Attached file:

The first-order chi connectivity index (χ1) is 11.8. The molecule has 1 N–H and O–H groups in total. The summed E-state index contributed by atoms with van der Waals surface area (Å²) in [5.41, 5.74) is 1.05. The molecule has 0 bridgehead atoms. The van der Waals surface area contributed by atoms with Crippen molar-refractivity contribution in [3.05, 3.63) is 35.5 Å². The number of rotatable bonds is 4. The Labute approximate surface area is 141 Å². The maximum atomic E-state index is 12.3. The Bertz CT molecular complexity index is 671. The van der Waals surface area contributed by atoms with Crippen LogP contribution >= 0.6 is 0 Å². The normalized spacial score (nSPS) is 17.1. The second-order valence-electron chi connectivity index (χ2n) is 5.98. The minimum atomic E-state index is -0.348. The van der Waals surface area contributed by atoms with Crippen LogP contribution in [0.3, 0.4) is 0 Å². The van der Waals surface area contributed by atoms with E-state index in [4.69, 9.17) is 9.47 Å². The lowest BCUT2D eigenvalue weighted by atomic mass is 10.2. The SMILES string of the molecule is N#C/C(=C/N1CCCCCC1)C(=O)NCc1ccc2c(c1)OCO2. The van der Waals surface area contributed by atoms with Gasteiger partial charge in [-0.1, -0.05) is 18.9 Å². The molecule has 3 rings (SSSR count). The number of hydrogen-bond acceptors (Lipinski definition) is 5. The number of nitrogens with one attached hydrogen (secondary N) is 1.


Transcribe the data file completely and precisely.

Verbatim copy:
The first-order chi connectivity index (χ1) is 11.8. The molecule has 1 N–H and O–H groups in total. The summed E-state index contributed by atoms with van der Waals surface area (Å²) in [5.41, 5.74) is 1.05. The molecule has 0 bridgehead atoms. The van der Waals surface area contributed by atoms with Crippen molar-refractivity contribution in [3.05, 3.63) is 35.5 Å². The number of rotatable bonds is 4. The Labute approximate surface area is 141 Å². The maximum atomic E-state index is 12.3. The Bertz CT molecular complexity index is 671. The van der Waals surface area contributed by atoms with Crippen LogP contribution >= 0.6 is 0 Å². The normalized spacial score (nSPS) is 17.1. The second-order valence-electron chi connectivity index (χ2n) is 5.98. The minimum atomic E-state index is -0.348. The van der Waals surface area contributed by atoms with Crippen LogP contribution in [0.3, 0.4) is 0 Å². The van der Waals surface area contributed by atoms with E-state index in [4.69, 9.17) is 9.47 Å². The lowest BCUT2D eigenvalue weighted by atomic mass is 10.2. The SMILES string of the molecule is N#C/C(=C/N1CCCCCC1)C(=O)NCc1ccc2c(c1)OCO2. The van der Waals surface area contributed by atoms with Gasteiger partial charge in [-0.1, -0.05) is 18.9 Å². The molecule has 3 rings (SSSR count). The number of hydrogen-bond acceptors (Lipinski definition) is 5. The number of nitrogens with one attached hydrogen (secondary N) is 1.